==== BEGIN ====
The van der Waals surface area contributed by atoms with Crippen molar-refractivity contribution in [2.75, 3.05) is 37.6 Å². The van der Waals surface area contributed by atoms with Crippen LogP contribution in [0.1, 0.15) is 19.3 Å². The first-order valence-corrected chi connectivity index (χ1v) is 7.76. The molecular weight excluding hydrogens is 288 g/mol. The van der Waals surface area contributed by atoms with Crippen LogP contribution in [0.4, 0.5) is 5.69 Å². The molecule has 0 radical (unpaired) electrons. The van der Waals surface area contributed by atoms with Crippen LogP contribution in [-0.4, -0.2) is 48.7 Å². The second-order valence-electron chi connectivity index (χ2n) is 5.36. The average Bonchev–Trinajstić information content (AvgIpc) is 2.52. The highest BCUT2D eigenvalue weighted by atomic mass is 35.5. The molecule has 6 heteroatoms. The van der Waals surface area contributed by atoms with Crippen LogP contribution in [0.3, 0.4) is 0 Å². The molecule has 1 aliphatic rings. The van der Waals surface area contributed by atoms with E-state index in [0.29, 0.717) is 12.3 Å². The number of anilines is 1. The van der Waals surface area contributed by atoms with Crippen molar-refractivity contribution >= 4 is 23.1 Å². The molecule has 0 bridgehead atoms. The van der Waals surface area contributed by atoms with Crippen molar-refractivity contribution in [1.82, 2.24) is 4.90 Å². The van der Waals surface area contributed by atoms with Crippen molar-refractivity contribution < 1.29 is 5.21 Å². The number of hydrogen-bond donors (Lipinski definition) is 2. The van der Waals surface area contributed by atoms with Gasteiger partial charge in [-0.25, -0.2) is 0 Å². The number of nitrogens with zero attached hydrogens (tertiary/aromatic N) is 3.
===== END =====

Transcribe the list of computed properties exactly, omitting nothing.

The van der Waals surface area contributed by atoms with Crippen molar-refractivity contribution in [2.75, 3.05) is 37.6 Å². The van der Waals surface area contributed by atoms with Crippen LogP contribution in [0.1, 0.15) is 19.3 Å². The first-order valence-corrected chi connectivity index (χ1v) is 7.76. The molecular weight excluding hydrogens is 288 g/mol. The van der Waals surface area contributed by atoms with Crippen LogP contribution in [0.4, 0.5) is 5.69 Å². The molecule has 0 radical (unpaired) electrons. The van der Waals surface area contributed by atoms with Crippen LogP contribution in [-0.4, -0.2) is 48.7 Å². The second-order valence-electron chi connectivity index (χ2n) is 5.36. The average Bonchev–Trinajstić information content (AvgIpc) is 2.52. The highest BCUT2D eigenvalue weighted by atomic mass is 35.5. The molecule has 6 heteroatoms. The van der Waals surface area contributed by atoms with Crippen LogP contribution in [0.3, 0.4) is 0 Å². The molecule has 1 aliphatic rings. The van der Waals surface area contributed by atoms with E-state index in [0.29, 0.717) is 12.3 Å². The number of anilines is 1. The van der Waals surface area contributed by atoms with Crippen molar-refractivity contribution >= 4 is 23.1 Å². The molecule has 0 bridgehead atoms. The van der Waals surface area contributed by atoms with Crippen molar-refractivity contribution in [1.82, 2.24) is 4.90 Å². The van der Waals surface area contributed by atoms with Crippen molar-refractivity contribution < 1.29 is 5.21 Å². The number of hydrogen-bond donors (Lipinski definition) is 2. The van der Waals surface area contributed by atoms with Gasteiger partial charge in [-0.25, -0.2) is 0 Å². The number of nitrogens with zero attached hydrogens (tertiary/aromatic N) is 3.